Fall Maintenance Tips for Your Home and Car

Category: Personal Insurance

You can never completely prevent weather and seasonal elements from causing damage to your home or vehicle. But routine maintenance in every season will go a long way toward helping you avoid big, costly problems—and having to file a homeowners or auto insurance claim.

As colder weather approaches, now is a good time to perform a few simple, routine home maintenance activities. In addition, it is a good time to get your car ready for the demanding winter driving season ahead.

Fall Home Maintenance Tips

  • Windows and doors: Check window and door frames for cracks or feel for cool air coming in. Seal leaks or cracks with caulk, weather stripping or door sweeps. If necessary purchase a plastic sheeting kit and place plastic around the windows to keep heat from escaping. Consider installing newer windows or doors if yours are aged or in bad shape.
  • Heating system: Install a programmable thermostat if you don’t already have one. Inspect heating ducts and vents, and clear away anything that may have gotten into them over the summer months. Have a professional tune your furnace in order to reduce temperature variations, improve air quality and protect against dangerous carbon monoxide levels. Change the air filter in your furnace every month during winter.
  •  Gutters: Inspect and clean your gutters several times during fall and before winter sets in, especially if you have a lot of trees in your yard. Direct gutters and downspouts away from the foundation and away from walkways and driveways to avoid icing that could cause slips and falls.
  • Roof: check for signs of sagging or shingles that have curled. Replace any damaged or missing shingles.

 Fall Car Maintenance Tips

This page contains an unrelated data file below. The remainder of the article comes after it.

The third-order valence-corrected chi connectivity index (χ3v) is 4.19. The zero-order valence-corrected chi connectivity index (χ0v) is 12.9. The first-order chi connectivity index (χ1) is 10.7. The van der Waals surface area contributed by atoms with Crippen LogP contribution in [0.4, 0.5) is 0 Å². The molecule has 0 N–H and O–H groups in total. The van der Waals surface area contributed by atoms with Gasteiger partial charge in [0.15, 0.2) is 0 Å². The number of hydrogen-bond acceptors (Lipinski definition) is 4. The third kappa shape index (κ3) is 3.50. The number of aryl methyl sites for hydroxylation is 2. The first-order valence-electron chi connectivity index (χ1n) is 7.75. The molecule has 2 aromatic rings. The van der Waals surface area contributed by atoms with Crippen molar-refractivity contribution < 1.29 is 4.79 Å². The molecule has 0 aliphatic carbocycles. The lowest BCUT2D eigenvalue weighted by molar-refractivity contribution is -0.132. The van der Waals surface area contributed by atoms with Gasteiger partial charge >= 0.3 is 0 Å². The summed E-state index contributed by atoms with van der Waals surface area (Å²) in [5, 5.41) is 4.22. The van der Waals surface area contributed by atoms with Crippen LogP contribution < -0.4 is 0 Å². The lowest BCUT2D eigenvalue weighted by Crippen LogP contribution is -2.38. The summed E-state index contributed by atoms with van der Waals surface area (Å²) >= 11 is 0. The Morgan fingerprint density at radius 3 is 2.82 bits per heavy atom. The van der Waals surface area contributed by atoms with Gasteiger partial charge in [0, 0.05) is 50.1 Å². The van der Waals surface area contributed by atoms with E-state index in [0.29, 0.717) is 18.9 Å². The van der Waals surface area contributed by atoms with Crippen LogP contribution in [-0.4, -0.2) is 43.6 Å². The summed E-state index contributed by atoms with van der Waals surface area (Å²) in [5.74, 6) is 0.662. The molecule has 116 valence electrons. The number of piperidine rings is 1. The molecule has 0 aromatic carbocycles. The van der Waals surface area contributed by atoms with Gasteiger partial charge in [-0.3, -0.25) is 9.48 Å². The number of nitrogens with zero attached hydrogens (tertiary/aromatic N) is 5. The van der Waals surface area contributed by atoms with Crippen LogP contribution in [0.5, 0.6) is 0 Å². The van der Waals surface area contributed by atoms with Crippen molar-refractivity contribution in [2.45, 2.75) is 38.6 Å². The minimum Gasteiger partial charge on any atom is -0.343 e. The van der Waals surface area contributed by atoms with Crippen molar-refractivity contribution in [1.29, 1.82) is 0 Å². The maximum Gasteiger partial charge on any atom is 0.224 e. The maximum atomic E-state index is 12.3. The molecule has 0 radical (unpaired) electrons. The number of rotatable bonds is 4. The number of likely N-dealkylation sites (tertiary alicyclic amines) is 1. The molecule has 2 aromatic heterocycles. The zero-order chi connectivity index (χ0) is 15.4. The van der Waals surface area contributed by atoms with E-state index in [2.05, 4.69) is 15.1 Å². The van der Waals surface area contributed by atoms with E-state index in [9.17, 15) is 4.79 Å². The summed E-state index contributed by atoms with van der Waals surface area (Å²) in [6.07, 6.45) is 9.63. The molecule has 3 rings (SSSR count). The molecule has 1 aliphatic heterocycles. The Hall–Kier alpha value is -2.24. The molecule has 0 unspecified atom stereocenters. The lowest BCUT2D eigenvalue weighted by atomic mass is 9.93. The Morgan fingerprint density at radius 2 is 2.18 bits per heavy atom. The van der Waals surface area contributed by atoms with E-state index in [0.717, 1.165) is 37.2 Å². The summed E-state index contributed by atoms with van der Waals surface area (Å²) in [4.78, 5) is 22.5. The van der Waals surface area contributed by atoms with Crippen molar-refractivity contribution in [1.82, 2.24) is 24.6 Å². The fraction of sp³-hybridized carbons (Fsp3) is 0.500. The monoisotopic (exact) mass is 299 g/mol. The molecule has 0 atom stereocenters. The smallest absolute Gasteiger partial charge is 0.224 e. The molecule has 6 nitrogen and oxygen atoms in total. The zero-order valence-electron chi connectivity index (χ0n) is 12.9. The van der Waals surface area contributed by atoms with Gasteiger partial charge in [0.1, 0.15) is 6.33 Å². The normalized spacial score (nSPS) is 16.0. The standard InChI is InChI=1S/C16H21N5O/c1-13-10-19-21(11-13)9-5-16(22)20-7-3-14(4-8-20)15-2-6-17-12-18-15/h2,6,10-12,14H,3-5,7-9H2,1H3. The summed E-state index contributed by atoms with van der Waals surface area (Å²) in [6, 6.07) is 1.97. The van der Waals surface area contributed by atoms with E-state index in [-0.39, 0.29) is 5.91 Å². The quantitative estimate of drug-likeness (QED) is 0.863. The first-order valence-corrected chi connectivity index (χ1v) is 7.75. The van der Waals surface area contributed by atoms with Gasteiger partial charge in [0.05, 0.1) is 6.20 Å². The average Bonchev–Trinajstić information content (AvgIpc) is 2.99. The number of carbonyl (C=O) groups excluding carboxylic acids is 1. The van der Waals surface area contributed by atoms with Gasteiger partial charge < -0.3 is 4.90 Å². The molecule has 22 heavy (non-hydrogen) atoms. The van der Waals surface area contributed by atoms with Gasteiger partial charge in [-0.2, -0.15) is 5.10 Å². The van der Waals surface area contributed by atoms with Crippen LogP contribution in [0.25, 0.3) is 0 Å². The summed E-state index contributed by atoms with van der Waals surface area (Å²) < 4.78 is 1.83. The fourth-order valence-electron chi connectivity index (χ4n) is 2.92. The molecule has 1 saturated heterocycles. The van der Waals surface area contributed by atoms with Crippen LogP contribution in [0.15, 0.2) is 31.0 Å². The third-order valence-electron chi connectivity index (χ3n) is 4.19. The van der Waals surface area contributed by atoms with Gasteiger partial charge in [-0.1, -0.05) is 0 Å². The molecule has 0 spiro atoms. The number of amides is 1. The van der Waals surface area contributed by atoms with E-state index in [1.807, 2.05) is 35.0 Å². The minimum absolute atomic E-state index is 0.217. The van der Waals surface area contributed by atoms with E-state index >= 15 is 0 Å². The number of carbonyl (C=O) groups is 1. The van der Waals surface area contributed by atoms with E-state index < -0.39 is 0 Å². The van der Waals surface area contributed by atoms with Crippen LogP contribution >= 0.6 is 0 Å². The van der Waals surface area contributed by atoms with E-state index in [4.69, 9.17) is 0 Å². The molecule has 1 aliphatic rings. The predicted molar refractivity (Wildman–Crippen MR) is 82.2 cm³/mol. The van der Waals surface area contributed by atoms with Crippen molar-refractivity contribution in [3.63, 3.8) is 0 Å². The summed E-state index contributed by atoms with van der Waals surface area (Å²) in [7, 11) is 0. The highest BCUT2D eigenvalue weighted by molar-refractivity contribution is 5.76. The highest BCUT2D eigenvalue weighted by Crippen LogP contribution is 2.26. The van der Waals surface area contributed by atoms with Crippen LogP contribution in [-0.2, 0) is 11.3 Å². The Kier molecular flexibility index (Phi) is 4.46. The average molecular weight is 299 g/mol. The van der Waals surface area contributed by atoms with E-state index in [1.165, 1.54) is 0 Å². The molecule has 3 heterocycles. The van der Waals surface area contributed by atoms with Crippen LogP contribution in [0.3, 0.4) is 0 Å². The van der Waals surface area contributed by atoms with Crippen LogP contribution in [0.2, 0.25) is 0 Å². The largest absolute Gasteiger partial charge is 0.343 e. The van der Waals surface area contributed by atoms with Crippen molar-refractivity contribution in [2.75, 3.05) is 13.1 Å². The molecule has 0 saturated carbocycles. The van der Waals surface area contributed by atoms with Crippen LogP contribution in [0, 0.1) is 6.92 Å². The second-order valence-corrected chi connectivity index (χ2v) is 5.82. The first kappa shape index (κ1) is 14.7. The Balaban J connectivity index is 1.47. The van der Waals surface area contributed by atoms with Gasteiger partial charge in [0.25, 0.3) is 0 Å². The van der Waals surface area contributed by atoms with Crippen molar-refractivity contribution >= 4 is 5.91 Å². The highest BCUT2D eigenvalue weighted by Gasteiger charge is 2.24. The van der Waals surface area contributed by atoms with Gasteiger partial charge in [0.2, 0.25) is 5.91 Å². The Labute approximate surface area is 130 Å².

• Wiper blades: Replace your wiper blades at least once per year, in the fall. You generally use your wipers more in fall and winter, and road dirt and wiper fluid will take a greater toll on them.
  • Spare tire: Be sure that your spare tire is properly inflated to the inflation pressure listed on the side of the tire. According to the AAA, tire pressure drops one pound per square inch for every 10-degree drop in temperature, so check your tires weekly in colder weather.
  • Fluids: Washer fluid needs to be replaced with a cold-weather formula. In addition, check your antifreeze and brake fluid levels to be sure that they are adequate. Top them off if necessary.
  • Air filter: Engine air filters should be replaced at least two times per year. Dirty air filters decrease engine performance and emissions quality.
  • Battery terminals and lights: Clean battery connections if you notice corrosion. Electrical issues and ignition problems can be caused by loose or corroded battery connections. Also, regular car maintenance includes making sure that all vehicle lights are working. Replace bulbs if necessary.

What other activities do you do to get your home and car ready for fall? Have you done your fall preparation yet?

 

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